- Static Bubble Theory
- Dynamic Bubble Theory
- Experimental Evidence of Cavitation Thresholds
- Origin and Stability of Cavitation Nuclei
- Cavitation Noise
- Sonoluminescence

Nonlinear Interaction of Sound Waves

- Lighthill, Ingard, Westervelt (1950-1960)
- Dean, Lauvstad, Tjotta (1960-1966)
- Berktay, Al-Temimi
- Jones and Beyer
- Collinear Beams
- Absorption of Sound by Sound
- Scattering of Sound by Sound in the Presence of Obstacles
- Interaction of Pulses of Finite Amplitude

Applications of Nonlinear Interactions. The Parametric Array

- Far-field Transmission
- Near-field Transmission
- Far-field Receiving
- Near-field Receiving
- Other Applications of the Parametric Array
- Arrays of Parametric Arrays
- A Standing Wave Parametric Source (SWAPS)
- Nonlinear Interactions in Intense Noise

Nonlinear Propagation in Solids

- General Aspects
- Lattice Vibrations in Crystals. The Debye
- Approximation
- Nonlinear Lattice Waves
- Third Order Elastic Constants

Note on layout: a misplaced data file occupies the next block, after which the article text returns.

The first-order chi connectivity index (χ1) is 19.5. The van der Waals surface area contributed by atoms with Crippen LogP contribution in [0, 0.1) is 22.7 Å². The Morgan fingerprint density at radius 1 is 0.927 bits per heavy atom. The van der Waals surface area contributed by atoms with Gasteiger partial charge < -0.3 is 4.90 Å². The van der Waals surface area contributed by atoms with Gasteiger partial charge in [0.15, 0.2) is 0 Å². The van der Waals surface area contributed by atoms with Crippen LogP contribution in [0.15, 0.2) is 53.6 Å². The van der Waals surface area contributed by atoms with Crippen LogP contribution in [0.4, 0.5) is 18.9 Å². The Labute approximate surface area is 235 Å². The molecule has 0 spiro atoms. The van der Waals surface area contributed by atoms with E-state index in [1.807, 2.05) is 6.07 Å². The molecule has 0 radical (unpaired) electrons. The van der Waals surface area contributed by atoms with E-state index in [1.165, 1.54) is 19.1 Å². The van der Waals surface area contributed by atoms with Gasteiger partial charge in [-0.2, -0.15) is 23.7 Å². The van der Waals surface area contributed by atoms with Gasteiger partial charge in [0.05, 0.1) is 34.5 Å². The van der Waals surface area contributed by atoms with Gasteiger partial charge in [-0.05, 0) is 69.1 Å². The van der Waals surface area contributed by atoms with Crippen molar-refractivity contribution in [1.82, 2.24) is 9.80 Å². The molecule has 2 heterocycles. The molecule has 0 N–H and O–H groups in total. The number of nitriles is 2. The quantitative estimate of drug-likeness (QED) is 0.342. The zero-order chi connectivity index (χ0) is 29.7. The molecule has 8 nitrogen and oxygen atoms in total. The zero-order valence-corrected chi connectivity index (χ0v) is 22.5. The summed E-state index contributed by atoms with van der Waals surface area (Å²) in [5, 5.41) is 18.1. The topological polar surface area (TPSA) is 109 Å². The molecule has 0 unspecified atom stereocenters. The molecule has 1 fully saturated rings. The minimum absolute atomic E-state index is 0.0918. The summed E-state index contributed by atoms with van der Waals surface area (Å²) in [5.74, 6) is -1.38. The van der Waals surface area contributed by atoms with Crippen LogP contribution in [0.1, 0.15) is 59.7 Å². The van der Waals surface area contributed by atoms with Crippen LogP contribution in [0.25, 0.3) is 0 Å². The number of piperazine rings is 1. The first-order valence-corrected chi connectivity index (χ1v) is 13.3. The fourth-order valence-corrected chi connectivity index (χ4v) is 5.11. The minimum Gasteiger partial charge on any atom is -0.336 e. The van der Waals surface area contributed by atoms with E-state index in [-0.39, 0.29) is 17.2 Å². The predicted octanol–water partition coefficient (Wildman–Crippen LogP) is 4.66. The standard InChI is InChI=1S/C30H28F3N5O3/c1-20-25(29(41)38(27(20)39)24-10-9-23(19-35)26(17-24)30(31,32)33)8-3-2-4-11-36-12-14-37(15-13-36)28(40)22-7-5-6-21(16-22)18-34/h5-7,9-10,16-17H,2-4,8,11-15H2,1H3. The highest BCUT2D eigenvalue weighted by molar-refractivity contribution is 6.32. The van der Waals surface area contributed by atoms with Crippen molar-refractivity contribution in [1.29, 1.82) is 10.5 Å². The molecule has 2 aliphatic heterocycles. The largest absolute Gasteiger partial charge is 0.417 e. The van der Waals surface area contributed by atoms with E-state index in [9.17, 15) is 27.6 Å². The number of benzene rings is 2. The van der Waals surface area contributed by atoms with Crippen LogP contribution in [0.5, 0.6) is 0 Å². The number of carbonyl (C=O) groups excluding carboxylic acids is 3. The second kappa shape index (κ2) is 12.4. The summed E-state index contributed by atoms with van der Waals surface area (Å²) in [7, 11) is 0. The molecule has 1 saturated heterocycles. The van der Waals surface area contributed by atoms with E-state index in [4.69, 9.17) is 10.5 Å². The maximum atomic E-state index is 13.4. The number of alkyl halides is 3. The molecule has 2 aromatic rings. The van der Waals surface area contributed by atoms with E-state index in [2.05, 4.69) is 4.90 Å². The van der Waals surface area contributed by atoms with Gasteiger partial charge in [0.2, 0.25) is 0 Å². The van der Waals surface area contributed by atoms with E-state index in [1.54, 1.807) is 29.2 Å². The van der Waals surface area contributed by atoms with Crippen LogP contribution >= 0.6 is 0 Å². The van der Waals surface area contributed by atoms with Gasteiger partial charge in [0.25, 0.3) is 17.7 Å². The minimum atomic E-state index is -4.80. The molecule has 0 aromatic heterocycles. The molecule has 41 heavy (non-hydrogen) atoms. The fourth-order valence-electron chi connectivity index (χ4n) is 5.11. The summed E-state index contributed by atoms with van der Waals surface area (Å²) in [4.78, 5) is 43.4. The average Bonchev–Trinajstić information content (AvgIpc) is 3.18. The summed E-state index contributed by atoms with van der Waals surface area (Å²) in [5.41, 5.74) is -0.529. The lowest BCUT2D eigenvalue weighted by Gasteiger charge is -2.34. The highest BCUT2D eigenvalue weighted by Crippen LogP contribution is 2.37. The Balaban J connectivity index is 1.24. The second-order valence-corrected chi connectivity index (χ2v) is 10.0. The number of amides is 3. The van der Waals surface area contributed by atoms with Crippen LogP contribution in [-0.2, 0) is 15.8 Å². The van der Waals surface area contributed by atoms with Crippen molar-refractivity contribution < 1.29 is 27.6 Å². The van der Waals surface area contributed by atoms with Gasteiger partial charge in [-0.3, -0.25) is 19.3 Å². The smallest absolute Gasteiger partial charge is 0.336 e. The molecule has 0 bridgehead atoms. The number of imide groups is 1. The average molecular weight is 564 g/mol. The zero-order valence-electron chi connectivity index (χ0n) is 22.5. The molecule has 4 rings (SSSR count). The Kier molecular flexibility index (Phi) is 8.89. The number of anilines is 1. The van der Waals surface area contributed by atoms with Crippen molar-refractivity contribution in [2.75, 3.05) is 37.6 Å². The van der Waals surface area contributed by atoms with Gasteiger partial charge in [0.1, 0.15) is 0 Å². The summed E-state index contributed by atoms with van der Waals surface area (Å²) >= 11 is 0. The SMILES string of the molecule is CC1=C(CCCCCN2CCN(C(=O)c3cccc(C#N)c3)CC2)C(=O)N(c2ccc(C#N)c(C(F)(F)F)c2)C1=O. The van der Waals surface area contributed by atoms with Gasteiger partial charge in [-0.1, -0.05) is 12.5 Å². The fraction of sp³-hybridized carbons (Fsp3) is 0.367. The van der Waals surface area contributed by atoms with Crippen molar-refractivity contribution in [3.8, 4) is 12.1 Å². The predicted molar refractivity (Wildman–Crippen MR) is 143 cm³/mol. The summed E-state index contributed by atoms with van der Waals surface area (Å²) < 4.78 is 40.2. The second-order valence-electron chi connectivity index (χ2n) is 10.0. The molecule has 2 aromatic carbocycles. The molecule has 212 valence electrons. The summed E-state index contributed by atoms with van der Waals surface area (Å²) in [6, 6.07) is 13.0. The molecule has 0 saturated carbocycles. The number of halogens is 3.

- Ultrasonic Determination of Third Order Elastic Constants
- Interaction of Sound with Sound
- Nonlinear Surface Wave

APPENDIX

AUTHOR INDEX

SUBJECT INDEX

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The idea of writing this book occurred to the author one night while he was in the hospital, between surgical operations. Whether he was under sedation at the time, or whether the idea was an hallucination, is best left to the judgment of the reader.

The opportunity to write the book was provided by a sabbatical leave from Brown University, spent in the Department of Electrical and Electronic Engineering at the University of Birmingham (U.K.) in 1971, and the writer extends his thanks to the Department Head, Professor David Tucker, Dr. O.H. Berktay, for their help in making the stay both possible and fruitful. Particular acknowledgment must be made to the University and Department librarians at Birmingham for their courtesy and helpful service.

The finishing of a book requires the assistance and cooperation of many. Thanks are of course due to Brown University on many points. The writer is also grateful to his colleagues in the Department of Physics at Brown, especially Professors A.O. Williams, Jr. and Peter J. Westervelt, for conversations on acoustical problems that have assisted in the preparation of this book. Special thanks are due Professor Mark B. Moffett of the University of Rhode Island who, in the spirit of "once a graduate student, always a graduate student," reviewed a good fraction of the book in some detail. The book was supported by the Naval Sea Systems Command under Contract N00024-72-C-1397 with Brown University.